“The SAT is a test of your cognitive abilities, so to speak - it has a verbal component and a math component, and it is about critical thinking and problem-solving,” said Fuller, who presented the board with the average scores of Scotland County high school students who took the ACT last year. “It also has a writing component. The ACT is more of an achievement type test… what you have to be able to do is read, comprehend, and apply.” Scotland County students who took the ACT averaged a composite score of 17. The state average composite score was 18 in 2011-2012. Scotland County’s average English score was 14, with average math scores of 18, average reading scores of 17, and average science scores of 17. The ACT is scored on a scale of 1-36 for each section. College readiness benchmark scores for the ACT, as evaluated by ACT, Inc., are 18 in English, 22 in math, 21 in reading, and 24 in science. As the ACT is marketed as being in alignment with the Common Core, Fuller said that teaching the curriculum should bring about an improvement in ACT scores.
Fuller also presented data chronicling five years of test scores on End of Course and End of Grade examinations for all schools in the district. The numbers showed improvement overall.
Reading proficiency numbers rose among students in the elementary and middle school grades, with 67 percent tested as proficient in 2011-2012 over 47 percent in 2007-2008.
“As we already know, we have issues with literacy, but we are improving,” Fuller said.
In math, 86 percent of elementary and middle school students were tested proficient, over 69 percent five years ago.
“Our elementary math data - we are knocking the socks off of that in comparison to a lot of the LEAs and in comparison to the state data,” said Fuller. “Our average for grades three through five is 86 percent, which is very, very good, and we range in almost all schools in the 80 to 90 percentile range.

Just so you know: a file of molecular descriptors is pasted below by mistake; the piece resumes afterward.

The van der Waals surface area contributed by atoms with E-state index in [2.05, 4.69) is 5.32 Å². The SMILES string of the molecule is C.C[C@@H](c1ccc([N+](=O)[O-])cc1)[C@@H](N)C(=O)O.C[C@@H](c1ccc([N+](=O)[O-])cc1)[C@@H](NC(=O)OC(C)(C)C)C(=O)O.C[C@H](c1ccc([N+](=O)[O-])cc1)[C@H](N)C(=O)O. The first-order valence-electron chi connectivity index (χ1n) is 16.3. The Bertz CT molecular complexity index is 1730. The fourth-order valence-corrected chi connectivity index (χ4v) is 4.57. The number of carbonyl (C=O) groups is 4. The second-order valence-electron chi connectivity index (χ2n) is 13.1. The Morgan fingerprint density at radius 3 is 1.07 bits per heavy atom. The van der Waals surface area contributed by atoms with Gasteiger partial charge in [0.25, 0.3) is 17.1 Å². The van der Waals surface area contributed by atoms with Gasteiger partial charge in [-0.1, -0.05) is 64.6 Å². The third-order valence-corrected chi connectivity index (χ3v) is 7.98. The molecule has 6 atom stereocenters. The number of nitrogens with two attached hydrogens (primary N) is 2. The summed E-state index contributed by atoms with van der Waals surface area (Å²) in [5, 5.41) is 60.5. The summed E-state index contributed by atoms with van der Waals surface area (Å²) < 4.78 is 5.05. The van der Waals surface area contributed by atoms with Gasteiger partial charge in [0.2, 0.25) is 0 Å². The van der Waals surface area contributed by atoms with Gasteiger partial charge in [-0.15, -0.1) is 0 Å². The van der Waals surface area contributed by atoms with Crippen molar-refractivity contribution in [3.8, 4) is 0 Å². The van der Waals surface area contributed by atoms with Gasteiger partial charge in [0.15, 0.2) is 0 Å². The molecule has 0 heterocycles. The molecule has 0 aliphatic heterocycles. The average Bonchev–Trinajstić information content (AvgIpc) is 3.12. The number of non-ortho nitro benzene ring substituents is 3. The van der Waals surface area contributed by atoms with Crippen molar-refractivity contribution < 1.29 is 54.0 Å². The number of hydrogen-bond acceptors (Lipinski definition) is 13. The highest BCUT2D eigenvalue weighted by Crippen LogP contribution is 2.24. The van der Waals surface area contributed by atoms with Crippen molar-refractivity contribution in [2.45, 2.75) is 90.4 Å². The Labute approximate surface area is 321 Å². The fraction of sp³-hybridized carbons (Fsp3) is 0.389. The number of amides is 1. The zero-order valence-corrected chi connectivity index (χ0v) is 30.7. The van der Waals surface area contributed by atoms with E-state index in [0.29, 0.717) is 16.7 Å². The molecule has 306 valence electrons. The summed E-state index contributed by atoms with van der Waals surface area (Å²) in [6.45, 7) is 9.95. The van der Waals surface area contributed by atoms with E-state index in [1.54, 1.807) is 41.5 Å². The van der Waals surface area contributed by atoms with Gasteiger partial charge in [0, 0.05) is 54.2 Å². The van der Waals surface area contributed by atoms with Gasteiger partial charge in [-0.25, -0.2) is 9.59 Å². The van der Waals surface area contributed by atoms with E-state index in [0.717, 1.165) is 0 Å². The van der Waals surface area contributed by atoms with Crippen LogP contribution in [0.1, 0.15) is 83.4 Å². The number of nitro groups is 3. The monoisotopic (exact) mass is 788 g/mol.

Fifth and eighth grade students were tested in science in the last year, with 71 percent of students in both grades scoring at or above proficiency.
“The new testing is not going to be as detail-specific in science as it is going to be application-specific, so we hope that that’s going to help us across the board in science,” Fuller said.
In other business, the board approved a raise for the school system’s part-time food service employees. The school system currently employees 38 substitute employees in food service, who work less than 30 hours a week, primarily during lunchtime. “We need most of our employees when we’re serving lunch, we need all of then when we’re preparing lunch,” said Child Nutrition Director Richard Jacobs. “We can’t have an employee in for more than 30 hours a week when we only need them for five hours a day.”
Substitute employees currently make minimum wage, and the board approved a 50 cent hourly raise for returning substitutes.
“We’ve estimated based on last year’s substitute hours, if everything remains the same, this will be about a $14,000 increase in our total labor for the year,” said Jacobs. “That’s something that we feel we can afford and it’s something that’s overdue.”